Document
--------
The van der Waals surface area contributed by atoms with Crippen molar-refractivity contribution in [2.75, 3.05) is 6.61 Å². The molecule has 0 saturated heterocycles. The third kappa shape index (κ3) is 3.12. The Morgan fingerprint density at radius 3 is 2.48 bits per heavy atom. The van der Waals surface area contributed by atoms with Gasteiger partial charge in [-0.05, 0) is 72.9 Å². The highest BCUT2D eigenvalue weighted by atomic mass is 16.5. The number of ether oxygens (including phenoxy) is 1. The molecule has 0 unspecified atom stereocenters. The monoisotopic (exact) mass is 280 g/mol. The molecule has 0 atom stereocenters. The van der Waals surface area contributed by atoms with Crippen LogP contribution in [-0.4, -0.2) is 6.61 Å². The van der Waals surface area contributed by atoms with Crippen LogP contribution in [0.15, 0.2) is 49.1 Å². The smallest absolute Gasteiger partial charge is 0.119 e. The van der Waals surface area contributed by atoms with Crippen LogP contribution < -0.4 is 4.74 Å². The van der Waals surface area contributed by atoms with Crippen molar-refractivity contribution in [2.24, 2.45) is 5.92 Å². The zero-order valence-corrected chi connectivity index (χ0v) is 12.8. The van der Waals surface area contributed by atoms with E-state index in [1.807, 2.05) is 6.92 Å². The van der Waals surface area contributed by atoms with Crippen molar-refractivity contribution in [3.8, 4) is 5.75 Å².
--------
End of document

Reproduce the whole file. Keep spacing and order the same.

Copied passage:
The van der Waals surface area contributed by atoms with Crippen molar-refractivity contribution in [2.75, 3.05) is 6.61 Å². The molecule has 0 saturated heterocycles. The third kappa shape index (κ3) is 3.12. The Morgan fingerprint density at radius 3 is 2.48 bits per heavy atom. The van der Waals surface area contributed by atoms with Gasteiger partial charge in [-0.05, 0) is 72.9 Å². The highest BCUT2D eigenvalue weighted by atomic mass is 16.5. The number of ether oxygens (including phenoxy) is 1. The molecule has 0 unspecified atom stereocenters. The monoisotopic (exact) mass is 280 g/mol. The molecule has 0 atom stereocenters. The van der Waals surface area contributed by atoms with Crippen LogP contribution in [-0.4, -0.2) is 6.61 Å². The van der Waals surface area contributed by atoms with Crippen LogP contribution in [0.15, 0.2) is 49.1 Å². The smallest absolute Gasteiger partial charge is 0.119 e. The van der Waals surface area contributed by atoms with Crippen LogP contribution < -0.4 is 4.74 Å². The van der Waals surface area contributed by atoms with Crippen molar-refractivity contribution in [2.24, 2.45) is 5.92 Å². The zero-order valence-corrected chi connectivity index (χ0v) is 12.8. The van der Waals surface area contributed by atoms with E-state index in [1.807, 2.05) is 6.92 Å². The van der Waals surface area contributed by atoms with Crippen molar-refractivity contribution in [3.8, 4) is 5.75 Å².